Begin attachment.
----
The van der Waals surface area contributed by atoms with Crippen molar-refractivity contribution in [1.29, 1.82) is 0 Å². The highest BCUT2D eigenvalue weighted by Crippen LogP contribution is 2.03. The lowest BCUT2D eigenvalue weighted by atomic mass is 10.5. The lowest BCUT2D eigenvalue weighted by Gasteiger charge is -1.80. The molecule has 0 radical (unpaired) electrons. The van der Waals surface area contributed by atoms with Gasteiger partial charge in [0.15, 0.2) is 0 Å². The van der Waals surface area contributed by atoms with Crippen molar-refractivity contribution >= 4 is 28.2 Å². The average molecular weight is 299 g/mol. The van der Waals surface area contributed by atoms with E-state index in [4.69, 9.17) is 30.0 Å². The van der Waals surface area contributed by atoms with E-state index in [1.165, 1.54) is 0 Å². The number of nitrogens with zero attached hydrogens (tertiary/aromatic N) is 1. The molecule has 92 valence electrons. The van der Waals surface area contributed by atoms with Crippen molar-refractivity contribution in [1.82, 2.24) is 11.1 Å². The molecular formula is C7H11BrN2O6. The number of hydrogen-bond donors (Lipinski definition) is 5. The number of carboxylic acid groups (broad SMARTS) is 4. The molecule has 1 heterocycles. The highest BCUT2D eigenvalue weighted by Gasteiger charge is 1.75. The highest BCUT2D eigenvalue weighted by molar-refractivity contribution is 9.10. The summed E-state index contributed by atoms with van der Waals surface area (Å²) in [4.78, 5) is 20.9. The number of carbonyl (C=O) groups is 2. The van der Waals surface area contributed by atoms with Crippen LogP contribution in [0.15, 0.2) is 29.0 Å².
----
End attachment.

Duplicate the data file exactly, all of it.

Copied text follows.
The van der Waals surface area contributed by atoms with Crippen molar-refractivity contribution in [1.29, 1.82) is 0 Å². The highest BCUT2D eigenvalue weighted by Crippen LogP contribution is 2.03. The lowest BCUT2D eigenvalue weighted by atomic mass is 10.5. The lowest BCUT2D eigenvalue weighted by Gasteiger charge is -1.80. The molecule has 0 radical (unpaired) electrons. The van der Waals surface area contributed by atoms with Gasteiger partial charge in [0.15, 0.2) is 0 Å². The van der Waals surface area contributed by atoms with Crippen molar-refractivity contribution >= 4 is 28.2 Å². The average molecular weight is 299 g/mol. The van der Waals surface area contributed by atoms with E-state index in [4.69, 9.17) is 30.0 Å². The van der Waals surface area contributed by atoms with E-state index in [1.165, 1.54) is 0 Å². The number of nitrogens with zero attached hydrogens (tertiary/aromatic N) is 1. The molecule has 92 valence electrons. The van der Waals surface area contributed by atoms with Crippen molar-refractivity contribution in [1.82, 2.24) is 11.1 Å². The molecular formula is C7H11BrN2O6. The number of hydrogen-bond donors (Lipinski definition) is 5. The number of carboxylic acid groups (broad SMARTS) is 4. The molecule has 1 heterocycles. The highest BCUT2D eigenvalue weighted by Gasteiger charge is 1.75. The highest BCUT2D eigenvalue weighted by molar-refractivity contribution is 9.10. The summed E-state index contributed by atoms with van der Waals surface area (Å²) in [4.78, 5) is 20.9. The number of carbonyl (C=O) groups is 2. The van der Waals surface area contributed by atoms with Crippen LogP contribution in [0.15, 0.2) is 29.0 Å².